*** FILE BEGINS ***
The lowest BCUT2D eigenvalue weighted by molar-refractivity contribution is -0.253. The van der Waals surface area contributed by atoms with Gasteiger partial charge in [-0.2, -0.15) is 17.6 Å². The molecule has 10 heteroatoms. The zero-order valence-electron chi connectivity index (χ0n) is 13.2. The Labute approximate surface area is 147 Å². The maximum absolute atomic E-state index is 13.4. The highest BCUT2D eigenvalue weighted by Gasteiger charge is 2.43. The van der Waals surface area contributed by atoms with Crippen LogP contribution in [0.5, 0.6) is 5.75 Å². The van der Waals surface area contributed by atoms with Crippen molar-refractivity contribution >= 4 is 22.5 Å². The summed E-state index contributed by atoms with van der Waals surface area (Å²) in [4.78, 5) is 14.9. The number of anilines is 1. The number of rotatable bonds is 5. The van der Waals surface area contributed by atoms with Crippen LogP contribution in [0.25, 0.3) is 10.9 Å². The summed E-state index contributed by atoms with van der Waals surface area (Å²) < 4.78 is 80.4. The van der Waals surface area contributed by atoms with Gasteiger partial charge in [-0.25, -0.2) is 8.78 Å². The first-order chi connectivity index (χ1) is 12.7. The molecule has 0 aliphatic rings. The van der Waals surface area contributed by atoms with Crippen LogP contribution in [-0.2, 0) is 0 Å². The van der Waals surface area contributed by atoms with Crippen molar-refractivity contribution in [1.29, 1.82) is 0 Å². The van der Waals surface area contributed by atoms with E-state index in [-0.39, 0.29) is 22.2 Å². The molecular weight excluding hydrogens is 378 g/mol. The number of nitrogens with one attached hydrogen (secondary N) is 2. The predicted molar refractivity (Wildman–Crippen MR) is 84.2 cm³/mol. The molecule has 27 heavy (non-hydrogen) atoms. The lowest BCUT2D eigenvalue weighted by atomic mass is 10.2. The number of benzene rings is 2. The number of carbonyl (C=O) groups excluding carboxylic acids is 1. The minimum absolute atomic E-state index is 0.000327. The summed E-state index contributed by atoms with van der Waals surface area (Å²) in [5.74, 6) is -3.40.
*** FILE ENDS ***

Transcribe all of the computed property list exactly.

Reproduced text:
The lowest BCUT2D eigenvalue weighted by molar-refractivity contribution is -0.253. The van der Waals surface area contributed by atoms with Gasteiger partial charge in [-0.2, -0.15) is 17.6 Å². The molecule has 10 heteroatoms. The zero-order valence-electron chi connectivity index (χ0n) is 13.2. The Labute approximate surface area is 147 Å². The maximum absolute atomic E-state index is 13.4. The highest BCUT2D eigenvalue weighted by Gasteiger charge is 2.43. The van der Waals surface area contributed by atoms with Crippen LogP contribution in [0.5, 0.6) is 5.75 Å². The van der Waals surface area contributed by atoms with Crippen molar-refractivity contribution >= 4 is 22.5 Å². The summed E-state index contributed by atoms with van der Waals surface area (Å²) in [4.78, 5) is 14.9. The number of anilines is 1. The number of rotatable bonds is 5. The van der Waals surface area contributed by atoms with Crippen LogP contribution in [0.25, 0.3) is 10.9 Å². The summed E-state index contributed by atoms with van der Waals surface area (Å²) < 4.78 is 80.4. The van der Waals surface area contributed by atoms with Gasteiger partial charge in [-0.25, -0.2) is 8.78 Å². The first-order chi connectivity index (χ1) is 12.7. The molecule has 0 aliphatic rings. The van der Waals surface area contributed by atoms with Crippen LogP contribution in [-0.2, 0) is 0 Å². The van der Waals surface area contributed by atoms with Crippen molar-refractivity contribution in [1.29, 1.82) is 0 Å². The van der Waals surface area contributed by atoms with E-state index in [-0.39, 0.29) is 22.2 Å². The molecular weight excluding hydrogens is 378 g/mol. The number of nitrogens with one attached hydrogen (secondary N) is 2. The predicted molar refractivity (Wildman–Crippen MR) is 84.2 cm³/mol. The molecule has 27 heavy (non-hydrogen) atoms. The lowest BCUT2D eigenvalue weighted by atomic mass is 10.2. The number of benzene rings is 2. The number of carbonyl (C=O) groups excluding carboxylic acids is 1. The minimum absolute atomic E-state index is 0.000327. The summed E-state index contributed by atoms with van der Waals surface area (Å²) in [5.74, 6) is -3.40.